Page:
Fuller's attacks Government on low-cost alcohol

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The Independent Online

Fuller Smith & Turner's chairman, Michael Turner, launched a stinging attack on supermarkets, the Government and a rival pub chain's property strategy, as he warned it faced the toughest market conditions in its history this year.

His comments came as the British pubs operator and brewer posted adjusted pre-tax profits up 4 per cent to £23m and total sales up 2 per cent to £181.1m for the 52 weeks to 29 March. Mr Turner said: "The current economy is uncertain and the coming year is likely to be as hard as any we can remember."

Mr Turner reserved his most hard-hitting remarks for supermarkets and the Government, which he said were contributing to the UK's binge drinking culture.

He said he found it "extraordinary" that despite the "fuss" around the idea of supermarkets working with the Government to introduce legislation preventing retailers selling low-cost alcohol in stores, super-market prices were now below the level they were around Christmas. Mr Turner said: "55p to 56p a pint is mind blowing. Most of the problem drinkers are getting pre-fuelled before they go out. The big effect from supermarket prices is the flak the rest of the industry gets placed under for binge drinking."

However, Mr Turner made it clear that he blamed the Government for not introducing legislation on the sale of cheap alcohol. "The Government has clearly got to get to grips with the pricing legislation. They do not show the desire to do it."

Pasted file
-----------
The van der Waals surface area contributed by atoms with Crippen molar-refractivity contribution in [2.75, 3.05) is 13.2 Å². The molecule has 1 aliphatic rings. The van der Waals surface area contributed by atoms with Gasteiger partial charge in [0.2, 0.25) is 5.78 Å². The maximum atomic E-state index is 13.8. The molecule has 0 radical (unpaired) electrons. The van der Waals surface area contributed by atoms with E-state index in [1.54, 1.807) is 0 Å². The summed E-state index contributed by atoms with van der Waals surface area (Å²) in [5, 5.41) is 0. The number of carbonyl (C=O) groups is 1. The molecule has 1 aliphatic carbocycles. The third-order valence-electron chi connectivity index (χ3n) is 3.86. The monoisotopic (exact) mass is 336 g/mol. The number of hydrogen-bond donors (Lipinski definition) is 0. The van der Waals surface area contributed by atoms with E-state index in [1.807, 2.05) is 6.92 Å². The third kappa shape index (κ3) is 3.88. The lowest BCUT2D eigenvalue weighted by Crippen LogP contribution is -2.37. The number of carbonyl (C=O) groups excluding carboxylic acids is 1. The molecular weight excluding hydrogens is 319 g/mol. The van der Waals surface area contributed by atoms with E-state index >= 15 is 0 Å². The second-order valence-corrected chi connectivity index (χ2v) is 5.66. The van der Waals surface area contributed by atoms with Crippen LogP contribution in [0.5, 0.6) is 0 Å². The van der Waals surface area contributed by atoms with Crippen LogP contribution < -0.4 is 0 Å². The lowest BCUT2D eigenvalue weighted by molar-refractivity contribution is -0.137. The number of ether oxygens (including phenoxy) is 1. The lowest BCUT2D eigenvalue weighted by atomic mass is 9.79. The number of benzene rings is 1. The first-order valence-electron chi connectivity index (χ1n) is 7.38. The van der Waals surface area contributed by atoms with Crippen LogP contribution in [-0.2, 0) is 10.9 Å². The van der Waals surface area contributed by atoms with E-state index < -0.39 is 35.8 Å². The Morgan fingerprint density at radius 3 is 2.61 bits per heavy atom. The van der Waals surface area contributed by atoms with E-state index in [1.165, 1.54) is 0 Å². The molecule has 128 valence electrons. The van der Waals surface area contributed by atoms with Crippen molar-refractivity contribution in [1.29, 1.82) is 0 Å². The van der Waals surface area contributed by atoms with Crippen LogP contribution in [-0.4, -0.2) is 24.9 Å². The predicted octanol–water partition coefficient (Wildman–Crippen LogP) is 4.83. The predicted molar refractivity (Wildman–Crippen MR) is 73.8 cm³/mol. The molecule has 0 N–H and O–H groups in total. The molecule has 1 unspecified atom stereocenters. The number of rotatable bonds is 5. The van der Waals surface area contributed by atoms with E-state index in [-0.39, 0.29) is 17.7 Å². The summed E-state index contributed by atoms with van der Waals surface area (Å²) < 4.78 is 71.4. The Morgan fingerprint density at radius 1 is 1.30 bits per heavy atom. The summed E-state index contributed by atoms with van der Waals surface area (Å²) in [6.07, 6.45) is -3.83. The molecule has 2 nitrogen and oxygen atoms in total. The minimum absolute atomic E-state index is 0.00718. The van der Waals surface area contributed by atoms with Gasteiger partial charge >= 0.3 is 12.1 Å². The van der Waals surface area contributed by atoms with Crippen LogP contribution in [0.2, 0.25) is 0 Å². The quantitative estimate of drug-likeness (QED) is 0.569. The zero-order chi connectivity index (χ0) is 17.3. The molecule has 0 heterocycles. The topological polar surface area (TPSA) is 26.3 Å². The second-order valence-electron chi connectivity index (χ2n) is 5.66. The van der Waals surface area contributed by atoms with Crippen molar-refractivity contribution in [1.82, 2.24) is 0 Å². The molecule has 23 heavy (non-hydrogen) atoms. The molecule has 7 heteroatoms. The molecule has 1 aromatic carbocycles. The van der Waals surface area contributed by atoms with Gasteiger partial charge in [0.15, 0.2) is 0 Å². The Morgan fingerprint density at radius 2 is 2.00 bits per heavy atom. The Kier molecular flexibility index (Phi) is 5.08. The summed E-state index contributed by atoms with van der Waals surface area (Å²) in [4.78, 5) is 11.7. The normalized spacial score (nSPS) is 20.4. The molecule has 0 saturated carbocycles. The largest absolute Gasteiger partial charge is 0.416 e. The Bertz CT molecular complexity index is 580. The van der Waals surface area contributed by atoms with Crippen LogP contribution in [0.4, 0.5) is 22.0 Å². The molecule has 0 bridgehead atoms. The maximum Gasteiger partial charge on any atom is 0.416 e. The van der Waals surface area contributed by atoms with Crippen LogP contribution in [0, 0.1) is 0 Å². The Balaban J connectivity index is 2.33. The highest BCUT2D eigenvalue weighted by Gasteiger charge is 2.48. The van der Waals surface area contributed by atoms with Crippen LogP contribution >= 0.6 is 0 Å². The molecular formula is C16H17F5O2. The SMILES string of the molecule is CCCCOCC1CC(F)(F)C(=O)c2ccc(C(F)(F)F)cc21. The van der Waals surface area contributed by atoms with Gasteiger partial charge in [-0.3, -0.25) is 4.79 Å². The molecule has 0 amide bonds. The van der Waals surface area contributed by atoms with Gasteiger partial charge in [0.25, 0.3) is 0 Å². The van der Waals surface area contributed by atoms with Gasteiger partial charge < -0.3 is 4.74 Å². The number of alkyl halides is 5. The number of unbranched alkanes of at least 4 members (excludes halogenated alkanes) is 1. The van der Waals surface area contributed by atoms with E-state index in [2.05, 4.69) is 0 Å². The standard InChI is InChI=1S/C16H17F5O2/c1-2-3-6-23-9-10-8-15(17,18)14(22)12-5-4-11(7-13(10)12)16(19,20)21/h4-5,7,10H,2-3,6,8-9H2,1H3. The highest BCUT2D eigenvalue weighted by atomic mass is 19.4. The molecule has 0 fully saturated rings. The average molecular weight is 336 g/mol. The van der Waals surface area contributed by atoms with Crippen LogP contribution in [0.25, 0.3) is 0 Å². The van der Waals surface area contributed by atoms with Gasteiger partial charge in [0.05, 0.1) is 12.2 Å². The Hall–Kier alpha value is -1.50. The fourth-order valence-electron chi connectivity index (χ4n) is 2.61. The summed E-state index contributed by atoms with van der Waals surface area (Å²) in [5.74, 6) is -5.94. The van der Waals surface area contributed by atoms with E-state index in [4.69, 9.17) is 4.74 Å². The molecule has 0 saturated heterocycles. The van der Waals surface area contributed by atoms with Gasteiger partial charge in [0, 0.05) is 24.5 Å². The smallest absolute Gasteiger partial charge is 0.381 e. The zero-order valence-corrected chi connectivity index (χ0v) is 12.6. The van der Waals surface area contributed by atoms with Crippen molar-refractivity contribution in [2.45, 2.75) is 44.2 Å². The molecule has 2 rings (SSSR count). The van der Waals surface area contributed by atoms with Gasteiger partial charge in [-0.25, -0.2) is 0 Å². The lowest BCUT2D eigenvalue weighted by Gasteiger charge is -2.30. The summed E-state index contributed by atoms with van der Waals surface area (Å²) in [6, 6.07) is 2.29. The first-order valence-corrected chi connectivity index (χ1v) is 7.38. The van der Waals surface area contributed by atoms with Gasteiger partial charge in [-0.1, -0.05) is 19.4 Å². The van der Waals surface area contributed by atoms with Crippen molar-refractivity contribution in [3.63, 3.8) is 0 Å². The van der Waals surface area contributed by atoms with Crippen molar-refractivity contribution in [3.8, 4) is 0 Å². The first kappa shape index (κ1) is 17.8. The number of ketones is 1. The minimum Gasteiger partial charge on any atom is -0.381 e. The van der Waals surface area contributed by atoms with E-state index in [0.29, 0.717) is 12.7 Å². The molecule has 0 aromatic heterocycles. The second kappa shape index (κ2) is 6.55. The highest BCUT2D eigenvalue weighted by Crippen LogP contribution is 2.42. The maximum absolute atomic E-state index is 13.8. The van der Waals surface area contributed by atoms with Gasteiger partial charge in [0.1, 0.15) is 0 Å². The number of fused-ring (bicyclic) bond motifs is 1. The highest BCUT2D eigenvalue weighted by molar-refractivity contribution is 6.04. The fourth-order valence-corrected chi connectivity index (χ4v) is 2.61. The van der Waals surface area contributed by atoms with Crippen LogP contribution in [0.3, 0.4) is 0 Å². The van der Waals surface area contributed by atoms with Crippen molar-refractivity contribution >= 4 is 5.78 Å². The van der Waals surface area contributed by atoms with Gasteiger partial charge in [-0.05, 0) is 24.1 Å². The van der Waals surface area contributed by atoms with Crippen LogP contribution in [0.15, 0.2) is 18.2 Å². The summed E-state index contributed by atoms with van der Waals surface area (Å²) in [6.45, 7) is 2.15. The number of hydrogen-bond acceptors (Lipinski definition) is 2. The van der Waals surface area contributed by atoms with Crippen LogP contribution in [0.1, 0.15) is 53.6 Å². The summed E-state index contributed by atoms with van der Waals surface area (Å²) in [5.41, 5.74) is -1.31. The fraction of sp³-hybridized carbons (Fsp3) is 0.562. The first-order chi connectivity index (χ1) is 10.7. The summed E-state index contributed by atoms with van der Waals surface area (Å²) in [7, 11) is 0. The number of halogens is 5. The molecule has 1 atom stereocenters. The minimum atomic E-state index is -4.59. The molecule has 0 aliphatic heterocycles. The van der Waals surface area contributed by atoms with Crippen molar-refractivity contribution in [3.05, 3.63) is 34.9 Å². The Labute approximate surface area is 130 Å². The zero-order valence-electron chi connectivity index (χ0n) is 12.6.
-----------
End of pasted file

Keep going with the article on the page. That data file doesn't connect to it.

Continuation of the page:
Mr Turner also slammed the strategy of rival pub chain Mitchells & Butlers over its plans to convert to a real estate investment trust, which is considered to be a tax-efficient way of driving value from a large property portfolio, through a separate operating and property company. "It is very unfortunate. I don't think it will be good for industry or customers," he said.

Fuller's, which has 360 pubs in the UK, posted like-for-like sales up 3.6 per cent at its pubs and hotels. Panmure Gordon analyst Douglas Jack said: "Although this implies a slowdown from the first half's 5.3 per cent increase, it was still a resilient result during a downturn." Pubs in the UK have been hit by a consumer downturn, a rise in beer duty in the March budget and the smoking ban, which came into effect in England and Wales last summer.

Mr Turner warned that inflationary pressures on commodities are pushing up its costs and squeezing customers' disposable income. He said that its gas and electricity costs alone will rise by £1.2m this year if prices remain at their current level, having already risen by £600,000 last year.

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